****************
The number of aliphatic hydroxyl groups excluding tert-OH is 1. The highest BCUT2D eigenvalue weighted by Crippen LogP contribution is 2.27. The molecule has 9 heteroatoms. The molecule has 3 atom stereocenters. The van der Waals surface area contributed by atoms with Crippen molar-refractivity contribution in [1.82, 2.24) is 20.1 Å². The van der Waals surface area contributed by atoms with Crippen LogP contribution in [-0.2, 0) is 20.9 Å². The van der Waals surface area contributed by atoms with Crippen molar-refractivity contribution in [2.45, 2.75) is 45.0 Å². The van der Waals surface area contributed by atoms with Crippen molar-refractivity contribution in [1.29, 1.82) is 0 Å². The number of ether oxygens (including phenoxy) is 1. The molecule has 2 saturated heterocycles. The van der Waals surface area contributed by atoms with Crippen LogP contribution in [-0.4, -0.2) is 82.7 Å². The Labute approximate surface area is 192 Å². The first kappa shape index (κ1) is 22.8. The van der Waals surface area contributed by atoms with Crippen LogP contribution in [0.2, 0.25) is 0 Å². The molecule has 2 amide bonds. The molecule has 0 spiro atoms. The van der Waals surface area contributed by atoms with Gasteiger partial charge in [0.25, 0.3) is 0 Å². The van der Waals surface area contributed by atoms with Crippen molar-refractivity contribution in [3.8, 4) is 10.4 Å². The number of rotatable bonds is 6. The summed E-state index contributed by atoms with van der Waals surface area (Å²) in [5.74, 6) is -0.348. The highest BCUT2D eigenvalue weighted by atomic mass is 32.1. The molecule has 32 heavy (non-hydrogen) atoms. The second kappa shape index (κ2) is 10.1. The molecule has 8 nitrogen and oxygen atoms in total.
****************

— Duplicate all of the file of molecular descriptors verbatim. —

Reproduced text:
The number of aliphatic hydroxyl groups excluding tert-OH is 1. The highest BCUT2D eigenvalue weighted by Crippen LogP contribution is 2.27. The molecule has 9 heteroatoms. The molecule has 3 atom stereocenters. The van der Waals surface area contributed by atoms with Crippen molar-refractivity contribution in [1.82, 2.24) is 20.1 Å². The van der Waals surface area contributed by atoms with Crippen LogP contribution in [-0.2, 0) is 20.9 Å². The van der Waals surface area contributed by atoms with Crippen molar-refractivity contribution in [2.45, 2.75) is 45.0 Å². The van der Waals surface area contributed by atoms with Crippen molar-refractivity contribution in [1.29, 1.82) is 0 Å². The number of ether oxygens (including phenoxy) is 1. The molecule has 2 saturated heterocycles. The van der Waals surface area contributed by atoms with Crippen LogP contribution in [-0.4, -0.2) is 82.7 Å². The Labute approximate surface area is 192 Å². The first kappa shape index (κ1) is 22.8. The van der Waals surface area contributed by atoms with Crippen LogP contribution in [0.2, 0.25) is 0 Å². The molecule has 2 amide bonds. The molecule has 0 spiro atoms. The van der Waals surface area contributed by atoms with Gasteiger partial charge in [0.25, 0.3) is 0 Å². The van der Waals surface area contributed by atoms with Crippen molar-refractivity contribution in [3.8, 4) is 10.4 Å². The number of rotatable bonds is 6. The summed E-state index contributed by atoms with van der Waals surface area (Å²) in [5.74, 6) is -0.348. The highest BCUT2D eigenvalue weighted by atomic mass is 32.1. The molecule has 32 heavy (non-hydrogen) atoms. The second kappa shape index (κ2) is 10.1. The molecule has 8 nitrogen and oxygen atoms in total.